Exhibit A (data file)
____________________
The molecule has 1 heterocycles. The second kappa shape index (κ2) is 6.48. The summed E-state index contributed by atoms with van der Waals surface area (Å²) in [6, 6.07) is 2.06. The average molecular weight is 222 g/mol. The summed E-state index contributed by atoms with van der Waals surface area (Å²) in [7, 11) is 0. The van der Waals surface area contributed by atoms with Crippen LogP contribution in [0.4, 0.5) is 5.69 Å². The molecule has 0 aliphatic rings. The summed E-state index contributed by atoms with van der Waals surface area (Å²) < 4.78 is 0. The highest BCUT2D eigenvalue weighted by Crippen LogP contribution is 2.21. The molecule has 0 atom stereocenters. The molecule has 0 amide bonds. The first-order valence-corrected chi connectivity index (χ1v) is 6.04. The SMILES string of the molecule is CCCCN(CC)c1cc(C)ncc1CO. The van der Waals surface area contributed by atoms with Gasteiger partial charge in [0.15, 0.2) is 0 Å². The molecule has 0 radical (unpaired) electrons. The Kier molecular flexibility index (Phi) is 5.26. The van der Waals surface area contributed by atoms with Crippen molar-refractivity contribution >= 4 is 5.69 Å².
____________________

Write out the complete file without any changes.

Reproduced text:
The molecule has 1 heterocycles. The second kappa shape index (κ2) is 6.48. The summed E-state index contributed by atoms with van der Waals surface area (Å²) in [6, 6.07) is 2.06. The average molecular weight is 222 g/mol. The summed E-state index contributed by atoms with van der Waals surface area (Å²) in [7, 11) is 0. The van der Waals surface area contributed by atoms with Crippen LogP contribution in [0.4, 0.5) is 5.69 Å². The molecule has 0 aliphatic rings. The summed E-state index contributed by atoms with van der Waals surface area (Å²) < 4.78 is 0. The highest BCUT2D eigenvalue weighted by Crippen LogP contribution is 2.21. The molecule has 0 atom stereocenters. The molecule has 0 amide bonds. The first-order valence-corrected chi connectivity index (χ1v) is 6.04. The SMILES string of the molecule is CCCCN(CC)c1cc(C)ncc1CO. The van der Waals surface area contributed by atoms with Gasteiger partial charge in [0.15, 0.2) is 0 Å². The molecule has 0 radical (unpaired) electrons. The Kier molecular flexibility index (Phi) is 5.26. The van der Waals surface area contributed by atoms with Crippen molar-refractivity contribution >= 4 is 5.69 Å².